We also see popular and widely watched films, such as The World According to Monsanto in which documented evidence is presented that paints us a not very reassuring picture about the behaviour of a corporation to which a great deal of power over the ownership and production of seeds has been granted by many governments, including our own.
Here are just a few other indications that the controversy is far from over. Currently, six EU member states, Austria, France, Germany, Greece, Hungary and Luxembourg, have imposed bans on growing GM corn even though it has been approved by the European Commission.
On March 8, the Swiss parliament extended its national moratorium on the cultivation of GM plants by three years to 2013. Enacted in 2005, the moratorium was established after a national referendum.
Last year, GM cultivation in the European Union actually decreased by 11%.
Last year, Scotland's environment minister, Roseanna Cunningham, strongly reaffirmed the Scottish government's anti-GM stance, saying:
We are ready to stand shoulder to shoulder with other nations who are opposed to GM and fight for what our people want.
Flax farmers have long understood the market reality very clearly. They knew that contamination of Canadian flax with a GE flax would close their European market which represents 60% to 70% of our flax exports.
In 2001, the GE flax that has now been found in Canadian flax exports was de-registered because of their efforts. The GE flax seed was made illegal to sell in Canada to prevent this exact scenario of market chaos.
We must now follow the example of flax farmers who have had the foresight to know the economic risks that GE flax posed to their export markets. The flax farmers took concrete steps within their power to prevent this but we let them down.
In the Toronto Star, January 9, 2001, Don Westfall, bio-tech industry consultant and vice-president of Promar International, was quoted as saying:
The hope of the industry is that over time the market is so flooded [with genetically modified organisms] that there's nothing you can do about it. [You just sort of surrender.]
What if the European Union does not surrender any time soon? Are our wheat farmers to surrender their export markets instead, or our alfalfa processors? After all this time there is no sign of surrender and no amount of wishful thinking on the part of the industry will change that fact. The market may be flooded but resistance in our export markets is relentless and growing.
In spite of the rising tide of concern over GE crops, there are those who feel that the answer lies in introducing more and more GE crops in the world. Although there is a great deal of evidence to the contrary, they still see this as the only way to double the world's food production.
What we must do today is ensure that, because of today's reality, alfalfa and wheat farmers never ever suffer from severe economic hardship through a rejection of our exports as a result of unwanted GE contamination.
The Government of Argentina understands this and has already set the precedent. Argentina has historically been unwilling to authorize GM crops prior to European approval. The likely impact of the GM crop on exports is actually a consideration in its approvals process.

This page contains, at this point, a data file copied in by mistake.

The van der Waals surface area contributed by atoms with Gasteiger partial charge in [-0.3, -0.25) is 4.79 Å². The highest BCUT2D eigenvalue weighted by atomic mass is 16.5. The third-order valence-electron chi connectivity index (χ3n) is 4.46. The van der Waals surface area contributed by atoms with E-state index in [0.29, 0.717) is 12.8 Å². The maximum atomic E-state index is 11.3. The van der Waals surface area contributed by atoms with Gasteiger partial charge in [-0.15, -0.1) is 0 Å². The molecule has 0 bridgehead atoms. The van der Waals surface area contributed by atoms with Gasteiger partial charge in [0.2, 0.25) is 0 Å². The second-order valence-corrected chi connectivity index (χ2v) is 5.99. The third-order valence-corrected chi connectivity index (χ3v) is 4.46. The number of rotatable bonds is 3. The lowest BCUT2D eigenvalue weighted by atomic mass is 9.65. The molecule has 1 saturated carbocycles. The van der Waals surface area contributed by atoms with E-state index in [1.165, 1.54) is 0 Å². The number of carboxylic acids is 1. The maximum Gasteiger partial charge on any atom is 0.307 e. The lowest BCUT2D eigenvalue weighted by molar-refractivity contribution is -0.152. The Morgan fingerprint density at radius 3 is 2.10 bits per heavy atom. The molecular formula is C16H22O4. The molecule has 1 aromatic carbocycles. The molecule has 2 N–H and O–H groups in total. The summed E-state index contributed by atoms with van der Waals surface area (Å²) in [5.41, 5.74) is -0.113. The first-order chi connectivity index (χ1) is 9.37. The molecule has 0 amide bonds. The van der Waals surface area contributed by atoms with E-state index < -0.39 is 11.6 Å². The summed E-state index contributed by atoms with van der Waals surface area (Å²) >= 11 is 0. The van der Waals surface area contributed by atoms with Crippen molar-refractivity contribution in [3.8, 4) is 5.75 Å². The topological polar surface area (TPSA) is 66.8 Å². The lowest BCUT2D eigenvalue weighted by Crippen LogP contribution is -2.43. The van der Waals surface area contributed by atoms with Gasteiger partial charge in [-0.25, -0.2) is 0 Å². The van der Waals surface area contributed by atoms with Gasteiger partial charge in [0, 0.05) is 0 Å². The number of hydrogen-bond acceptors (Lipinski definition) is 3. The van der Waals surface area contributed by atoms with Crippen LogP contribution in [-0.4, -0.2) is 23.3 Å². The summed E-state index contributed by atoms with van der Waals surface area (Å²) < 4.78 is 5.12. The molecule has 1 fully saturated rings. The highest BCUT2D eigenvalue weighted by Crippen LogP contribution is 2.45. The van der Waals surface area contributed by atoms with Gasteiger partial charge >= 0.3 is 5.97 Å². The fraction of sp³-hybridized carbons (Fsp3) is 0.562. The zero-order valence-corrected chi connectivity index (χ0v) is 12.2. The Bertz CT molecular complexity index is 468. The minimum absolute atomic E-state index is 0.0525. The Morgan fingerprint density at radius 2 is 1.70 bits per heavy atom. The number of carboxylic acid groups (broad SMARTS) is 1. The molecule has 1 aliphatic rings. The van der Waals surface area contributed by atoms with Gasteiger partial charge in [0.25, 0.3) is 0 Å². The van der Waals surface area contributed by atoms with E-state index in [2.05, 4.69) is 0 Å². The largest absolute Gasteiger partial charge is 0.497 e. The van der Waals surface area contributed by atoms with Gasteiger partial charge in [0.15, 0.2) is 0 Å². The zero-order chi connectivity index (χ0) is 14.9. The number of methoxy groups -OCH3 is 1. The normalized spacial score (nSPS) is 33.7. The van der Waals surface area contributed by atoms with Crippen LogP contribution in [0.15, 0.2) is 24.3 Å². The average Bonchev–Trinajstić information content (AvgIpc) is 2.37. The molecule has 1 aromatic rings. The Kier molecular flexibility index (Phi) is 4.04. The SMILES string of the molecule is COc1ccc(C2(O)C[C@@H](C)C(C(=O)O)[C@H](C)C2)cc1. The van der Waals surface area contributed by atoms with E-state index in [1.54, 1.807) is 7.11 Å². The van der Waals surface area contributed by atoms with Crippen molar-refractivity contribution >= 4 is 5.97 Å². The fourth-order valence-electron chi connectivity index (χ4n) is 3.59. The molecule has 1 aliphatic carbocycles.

In addition to the environmental and food safety assessment, the Government of Argentina includes an assessment of the absence of negative impacts on their exports. It describes:
A key part of the GMO regulatory process consists of verifying that the commercial approval will not have a negative impact on our foreign trade.
Argentina is the third largest GM crop growing area after the U.S. and Brazil, with India as fourth and Canada as fifth. GM soy, corn and cotton are grown in Argentina which translates into 21.3 million hectares of GM crop area. So Argentina has not suffered from this policy but has thrived. Argentina is not a marginal player when it comes to GM globally, but is the third biggest grower of GM crops.
Surely Canada can implement something similar to protect our trade in agricultural commodities?
Our regulations are not harmonized with those of any of our trading partners, aside from the United States. They likely will not be in the near future, given the enormous pressure that voters have put on politicians in other countries to maintain a zero-tolerance approach to genetically modified contamination, and to implement strict policies regarding genetically modified crops.
The purpose of Bill C-474 is to add a mechanism to the regulations that would protect farmers from the economic uncertainty caused by the marketing of genetically modified seeds or the contamination of their crops by these seeds, given the market's widespread opposition to these seeds.
We need to get Bill C-474 before committee where we can start looking at the details that will enable us to offer some degree of protection for farmers.
I would just like to emphasize, as I mentioned in my press conference yesterday, that it is about the pocketbook. People say that it is political or that it is emotional. It is very possible that the decisions in Europe are political and are emotional but that is its business. If its decision is to shut down markets, we need to be able to react by protecting our farmers. Our decision needs to be based not only on science but also on the economic reality to farmers.
I am counting on the support of my colleagues in the House to make this happen.